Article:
Maybe you haven’t spent the last two months or so curating your entire personality based on Cocaine Bear, but you probably have heard of it. The movie seems to be confusing people who don’t understand if it’s a joke, a true story, an action heist, or some sort of mini The Americans reunion, and the answer is this: Yes! It’s all of the above! But that might be a little daunting to moviegoers, especially since solid bear representation is so sparse in Hollywood.
Cocaine Bear is based on a true story, so it’s not like you can claim it is unoriginal, though people probably will anyway. Even though it is absurd, the whole cast and crew seem to know that, which means that it likely doesn’t take itself too seriously. Now that the first reviews are out, here is what you can expect from a movie about a bear that eats cocaine:
Mike Ryan, Uproxx:
In the end, Cocaine Bear is the silly fun that a movie called Cocaine Bear should provide us, the audience looking for silly fun. This is not a movie that takes itself seriously, even though the gore rises to the level of some pretty good horror movies. (There’s one death scene, in particular, I found myself laughing out loud because it was so unexpected. I laughed and clapped my way through this entire movie.) I mentioned Freddy Krueger earlier, but Cocaine Bear plays more like an ’80s horror movie in the vein of Friday the 13th. But instead of Jason Voorhees, we get a fun bear who would probably be minding its own business except for all the cocaine it’s done.
Lovia Gyarkye, The Hollywood Reporter:
Because Cocaine Bear doesn’t take itself too seriously, you shouldn’t either. The creators toy with Cokey’s murderous tendencies, which are only triggered when she crosses paths with humans. An appetite for body horror is a prerequisite for fully appreciating the absurdity of the pain and torture inflicted upon people in the film: the chorus of shrill screams, limbs flying toward the camera, skin tearing like leather — you get the picture. Banks and Warden take immense and infectious joy in engineering these scenarios, ratcheting up the ridiculousness to volley with our nerves. One minute you’re chuckling at a zingy one-liner, the next you’re muttering “what the f**k” under your breath.
Pete Hammond, Deadline:
Banks is a savvy director, never letting the intended humor camp things up too much, but also well aware this is a horror film with a flesh-chomping bear at its center and all the body parts that entails, and audiences have to buy all that or the soufflé falls. It doesn’t. You’ll have a blast.
Maria Lattila, WhyNow:
Cocaine Bear is hilarious. The jokes come frequently, and nearly every single one lands. Banks proves herself to be a savvy, competent director; getting a film like Cocaine Bear off the ground is an impressive feat, but making it such a riot is a true testament to her capabilities as a director.
Andrew J Salazar, Discussing Film:
Cocaine Bear will certainly be embraced with open arms by many, since it’s not everyday a major studio invests in a wild story like this. Yet, the film never reaches it’s full potential in trying to appease as many people as possible. What you see is what you get here. But if you’re looking to simply distract yourself for an hour and a half with a good old-fashioned, coke-fueled bloodbath sprinkled with ’80s bops, then Cocaine Bear gets the job done.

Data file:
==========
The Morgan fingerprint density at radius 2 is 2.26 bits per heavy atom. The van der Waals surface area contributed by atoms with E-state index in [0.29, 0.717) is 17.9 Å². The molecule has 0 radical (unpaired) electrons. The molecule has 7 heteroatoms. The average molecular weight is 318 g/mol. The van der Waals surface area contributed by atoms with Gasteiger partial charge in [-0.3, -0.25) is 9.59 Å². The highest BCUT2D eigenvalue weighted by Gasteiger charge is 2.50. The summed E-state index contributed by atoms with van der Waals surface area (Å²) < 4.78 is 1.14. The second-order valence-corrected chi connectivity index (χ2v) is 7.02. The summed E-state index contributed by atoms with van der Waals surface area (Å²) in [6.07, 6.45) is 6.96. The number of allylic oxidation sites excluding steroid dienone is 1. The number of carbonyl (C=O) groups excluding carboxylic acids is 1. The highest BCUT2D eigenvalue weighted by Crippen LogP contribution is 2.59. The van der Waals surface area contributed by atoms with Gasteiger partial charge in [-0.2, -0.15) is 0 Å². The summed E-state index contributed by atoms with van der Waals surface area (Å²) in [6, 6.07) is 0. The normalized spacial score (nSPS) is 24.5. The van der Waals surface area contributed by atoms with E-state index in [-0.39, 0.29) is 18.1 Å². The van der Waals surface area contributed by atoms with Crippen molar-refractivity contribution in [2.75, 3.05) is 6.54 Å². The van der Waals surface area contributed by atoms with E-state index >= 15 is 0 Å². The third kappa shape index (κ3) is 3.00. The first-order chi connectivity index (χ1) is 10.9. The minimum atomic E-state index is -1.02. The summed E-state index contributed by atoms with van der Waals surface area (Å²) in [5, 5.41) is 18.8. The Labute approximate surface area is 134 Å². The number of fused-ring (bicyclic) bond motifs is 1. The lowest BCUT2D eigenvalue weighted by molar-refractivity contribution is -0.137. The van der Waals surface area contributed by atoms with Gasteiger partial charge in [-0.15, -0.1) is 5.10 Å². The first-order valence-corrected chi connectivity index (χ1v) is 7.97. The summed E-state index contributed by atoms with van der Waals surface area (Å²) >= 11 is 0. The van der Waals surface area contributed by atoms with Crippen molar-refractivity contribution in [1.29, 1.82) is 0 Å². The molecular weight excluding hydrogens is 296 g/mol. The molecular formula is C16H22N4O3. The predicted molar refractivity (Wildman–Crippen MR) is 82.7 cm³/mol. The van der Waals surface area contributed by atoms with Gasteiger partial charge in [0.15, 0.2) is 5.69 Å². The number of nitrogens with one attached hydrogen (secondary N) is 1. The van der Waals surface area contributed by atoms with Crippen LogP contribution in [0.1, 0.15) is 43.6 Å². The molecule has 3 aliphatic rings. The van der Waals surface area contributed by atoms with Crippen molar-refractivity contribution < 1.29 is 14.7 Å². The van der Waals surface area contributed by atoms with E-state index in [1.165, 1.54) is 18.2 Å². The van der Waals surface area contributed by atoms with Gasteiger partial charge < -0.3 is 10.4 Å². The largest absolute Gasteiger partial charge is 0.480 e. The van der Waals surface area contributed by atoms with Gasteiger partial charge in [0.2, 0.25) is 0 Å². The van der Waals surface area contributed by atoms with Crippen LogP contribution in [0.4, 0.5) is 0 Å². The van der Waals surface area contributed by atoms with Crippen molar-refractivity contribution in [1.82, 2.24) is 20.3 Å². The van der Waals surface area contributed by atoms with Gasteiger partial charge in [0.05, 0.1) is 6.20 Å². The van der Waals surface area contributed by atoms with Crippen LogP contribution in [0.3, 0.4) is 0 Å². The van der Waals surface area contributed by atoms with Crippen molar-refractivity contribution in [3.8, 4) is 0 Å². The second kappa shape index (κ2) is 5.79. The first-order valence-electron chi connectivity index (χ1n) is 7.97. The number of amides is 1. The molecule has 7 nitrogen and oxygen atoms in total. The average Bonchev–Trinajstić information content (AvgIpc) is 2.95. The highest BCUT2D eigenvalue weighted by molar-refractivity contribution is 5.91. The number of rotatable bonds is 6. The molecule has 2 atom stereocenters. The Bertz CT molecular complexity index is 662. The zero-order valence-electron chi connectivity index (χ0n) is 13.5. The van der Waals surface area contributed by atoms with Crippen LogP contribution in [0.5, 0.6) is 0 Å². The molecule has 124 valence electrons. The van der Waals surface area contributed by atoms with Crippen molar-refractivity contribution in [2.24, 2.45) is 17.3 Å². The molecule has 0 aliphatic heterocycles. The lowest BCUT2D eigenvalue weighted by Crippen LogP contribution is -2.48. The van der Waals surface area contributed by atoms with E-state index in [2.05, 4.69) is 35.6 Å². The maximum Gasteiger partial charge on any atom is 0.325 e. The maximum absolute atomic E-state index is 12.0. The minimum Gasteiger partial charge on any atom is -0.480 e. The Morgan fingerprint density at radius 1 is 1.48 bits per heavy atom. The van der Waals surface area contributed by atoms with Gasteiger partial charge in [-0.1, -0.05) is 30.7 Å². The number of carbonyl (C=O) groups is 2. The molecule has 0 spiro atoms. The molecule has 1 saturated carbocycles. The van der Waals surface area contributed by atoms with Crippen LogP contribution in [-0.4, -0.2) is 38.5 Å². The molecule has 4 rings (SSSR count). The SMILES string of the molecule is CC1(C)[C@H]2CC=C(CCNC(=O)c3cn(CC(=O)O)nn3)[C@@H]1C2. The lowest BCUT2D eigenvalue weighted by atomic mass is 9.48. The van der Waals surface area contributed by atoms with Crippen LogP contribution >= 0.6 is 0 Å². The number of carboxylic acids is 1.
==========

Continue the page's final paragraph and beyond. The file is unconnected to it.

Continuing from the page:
While many leaned into the horror and silliness, others were unimpressed with the movie about a bear eating cocaine. As David Sims explains in his Atlantic Review:
Cocaine Bear could’ve been a triumph if the jokes landed, but the zingers just aren’t up to the mayhem. And though the character actors are all capable of sterling work, there’s nobody to root for here; Ehrenreich comes the closest, giving his coke-hunting dirtbag character just enough humanity that you aren’t instantly hoping for his limbs to be torn off. But the main event is the cocaine bear, and the meager humans only distract from her might.
Jude Dry of IndieWire, agreed to an extent:
The blatantly ridiculous appeal of “Cocaine Bear” is proof enough that the project isn’t lacking in self-awareness, but to what end? It’s not unhinged enough to qualify as full-blown parody, and not smart enough to be called satire. Banks seems uninterested in directly referencing exploitation movies of the past, or in burying winking cultural critiques within the outlandish action. Maybe that’s too much to ask from a movie called “Cocaine Bear.” Like its title, what you see is what you get.
Paul Attard, Slant:
Cocaine Bear starts running on fumes almost immediately and peters out before the second brick of cocaine is even devoured. This is a film that finds side characters trading irreverent banter at a steady clip and tough-guy drug dealers playing a game of 20 questions that leaves them feeling all the feels—all before the coked-out bear sinks its paws and teeth into them. Would that the bear’s carnage felt more gleefully unhinged or unnerving, because then it would have been easier to ignore the fact that, if you replaced it with Jason Vorhees, or Freddy Krueger, or just about any other on-screen maniac, you’ve already seen this film before.
The moral of the story here is that a bear ate some cocaine and there is a movie about it. It should not be that deep, and it should be fun. This isn’t changing any lives, but hopefully, it will make yours better for an hour and 35 minutes. We’ve seen it before!
Cocaine Bear will make his grizzly theater debut this Friday, February 24th.